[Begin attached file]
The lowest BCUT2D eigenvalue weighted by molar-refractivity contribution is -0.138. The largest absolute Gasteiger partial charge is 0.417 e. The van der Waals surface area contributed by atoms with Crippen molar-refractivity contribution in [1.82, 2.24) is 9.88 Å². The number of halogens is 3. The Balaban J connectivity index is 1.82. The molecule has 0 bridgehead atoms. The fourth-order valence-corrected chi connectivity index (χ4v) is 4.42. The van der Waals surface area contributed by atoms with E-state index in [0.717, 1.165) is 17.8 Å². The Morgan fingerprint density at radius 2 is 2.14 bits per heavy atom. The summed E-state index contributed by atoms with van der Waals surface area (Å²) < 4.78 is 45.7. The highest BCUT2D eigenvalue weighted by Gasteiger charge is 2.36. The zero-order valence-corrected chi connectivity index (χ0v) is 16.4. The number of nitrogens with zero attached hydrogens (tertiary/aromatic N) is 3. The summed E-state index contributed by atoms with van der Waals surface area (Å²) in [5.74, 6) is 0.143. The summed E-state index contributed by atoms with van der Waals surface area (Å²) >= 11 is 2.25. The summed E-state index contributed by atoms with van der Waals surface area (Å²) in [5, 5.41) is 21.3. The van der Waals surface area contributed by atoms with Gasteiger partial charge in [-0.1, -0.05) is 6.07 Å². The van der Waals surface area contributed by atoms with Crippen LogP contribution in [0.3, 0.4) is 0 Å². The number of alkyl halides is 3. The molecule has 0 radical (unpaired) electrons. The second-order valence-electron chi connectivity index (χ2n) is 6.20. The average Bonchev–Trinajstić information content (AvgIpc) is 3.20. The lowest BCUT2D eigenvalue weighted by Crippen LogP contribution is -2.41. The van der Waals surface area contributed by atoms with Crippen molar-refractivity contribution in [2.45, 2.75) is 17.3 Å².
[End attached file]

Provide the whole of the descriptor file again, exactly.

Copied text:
The lowest BCUT2D eigenvalue weighted by molar-refractivity contribution is -0.138. The largest absolute Gasteiger partial charge is 0.417 e. The van der Waals surface area contributed by atoms with Crippen molar-refractivity contribution in [1.82, 2.24) is 9.88 Å². The number of halogens is 3. The Balaban J connectivity index is 1.82. The molecule has 0 bridgehead atoms. The fourth-order valence-corrected chi connectivity index (χ4v) is 4.42. The van der Waals surface area contributed by atoms with E-state index in [0.717, 1.165) is 17.8 Å². The Morgan fingerprint density at radius 2 is 2.14 bits per heavy atom. The summed E-state index contributed by atoms with van der Waals surface area (Å²) < 4.78 is 45.7. The highest BCUT2D eigenvalue weighted by Gasteiger charge is 2.36. The zero-order valence-corrected chi connectivity index (χ0v) is 16.4. The number of nitrogens with zero attached hydrogens (tertiary/aromatic N) is 3. The summed E-state index contributed by atoms with van der Waals surface area (Å²) in [5.74, 6) is 0.143. The summed E-state index contributed by atoms with van der Waals surface area (Å²) >= 11 is 2.25. The summed E-state index contributed by atoms with van der Waals surface area (Å²) in [5, 5.41) is 21.3. The van der Waals surface area contributed by atoms with Gasteiger partial charge in [-0.1, -0.05) is 6.07 Å². The van der Waals surface area contributed by atoms with Crippen LogP contribution in [0.3, 0.4) is 0 Å². The number of alkyl halides is 3. The molecule has 0 radical (unpaired) electrons. The second-order valence-electron chi connectivity index (χ2n) is 6.20. The average Bonchev–Trinajstić information content (AvgIpc) is 3.20. The lowest BCUT2D eigenvalue weighted by Crippen LogP contribution is -2.41. The van der Waals surface area contributed by atoms with Crippen molar-refractivity contribution in [2.45, 2.75) is 17.3 Å².